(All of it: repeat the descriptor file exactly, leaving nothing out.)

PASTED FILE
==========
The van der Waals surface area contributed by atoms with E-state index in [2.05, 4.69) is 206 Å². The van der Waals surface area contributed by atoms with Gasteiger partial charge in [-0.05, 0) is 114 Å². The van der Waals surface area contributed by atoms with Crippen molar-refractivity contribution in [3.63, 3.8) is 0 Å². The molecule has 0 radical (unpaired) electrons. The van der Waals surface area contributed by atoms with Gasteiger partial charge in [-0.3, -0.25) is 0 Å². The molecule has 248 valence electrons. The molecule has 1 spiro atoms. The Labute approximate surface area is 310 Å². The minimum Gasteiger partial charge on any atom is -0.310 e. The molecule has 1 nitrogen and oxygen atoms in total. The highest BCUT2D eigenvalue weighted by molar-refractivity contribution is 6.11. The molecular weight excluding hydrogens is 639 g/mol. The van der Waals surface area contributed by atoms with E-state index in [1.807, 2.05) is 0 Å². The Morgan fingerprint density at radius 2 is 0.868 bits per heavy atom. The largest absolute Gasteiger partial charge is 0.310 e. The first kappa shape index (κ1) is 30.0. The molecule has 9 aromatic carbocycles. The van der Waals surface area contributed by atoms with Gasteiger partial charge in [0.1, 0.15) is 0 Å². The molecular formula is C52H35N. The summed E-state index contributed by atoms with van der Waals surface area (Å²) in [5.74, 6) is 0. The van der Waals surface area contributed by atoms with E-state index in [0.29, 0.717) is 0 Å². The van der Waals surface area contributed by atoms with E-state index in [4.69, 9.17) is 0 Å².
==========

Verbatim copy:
The van der Waals surface area contributed by atoms with E-state index in [2.05, 4.69) is 206 Å². The van der Waals surface area contributed by atoms with Gasteiger partial charge in [-0.05, 0) is 114 Å². The van der Waals surface area contributed by atoms with Crippen molar-refractivity contribution in [3.63, 3.8) is 0 Å². The molecule has 0 radical (unpaired) electrons. The van der Waals surface area contributed by atoms with Gasteiger partial charge in [-0.3, -0.25) is 0 Å². The molecule has 248 valence electrons. The molecule has 1 spiro atoms. The Labute approximate surface area is 310 Å². The minimum Gasteiger partial charge on any atom is -0.310 e. The molecule has 1 nitrogen and oxygen atoms in total. The highest BCUT2D eigenvalue weighted by molar-refractivity contribution is 6.11. The molecular weight excluding hydrogens is 639 g/mol. The van der Waals surface area contributed by atoms with E-state index in [1.807, 2.05) is 0 Å². The Morgan fingerprint density at radius 2 is 0.868 bits per heavy atom. The largest absolute Gasteiger partial charge is 0.310 e. The first kappa shape index (κ1) is 30.0. The molecule has 9 aromatic carbocycles. The van der Waals surface area contributed by atoms with Gasteiger partial charge in [0.1, 0.15) is 0 Å². The molecular formula is C52H35N. The summed E-state index contributed by atoms with van der Waals surface area (Å²) in [5.74, 6) is 0. The van der Waals surface area contributed by atoms with E-state index in [0.29, 0.717) is 0 Å². The van der Waals surface area contributed by atoms with E-state index in [4.69, 9.17) is 0 Å².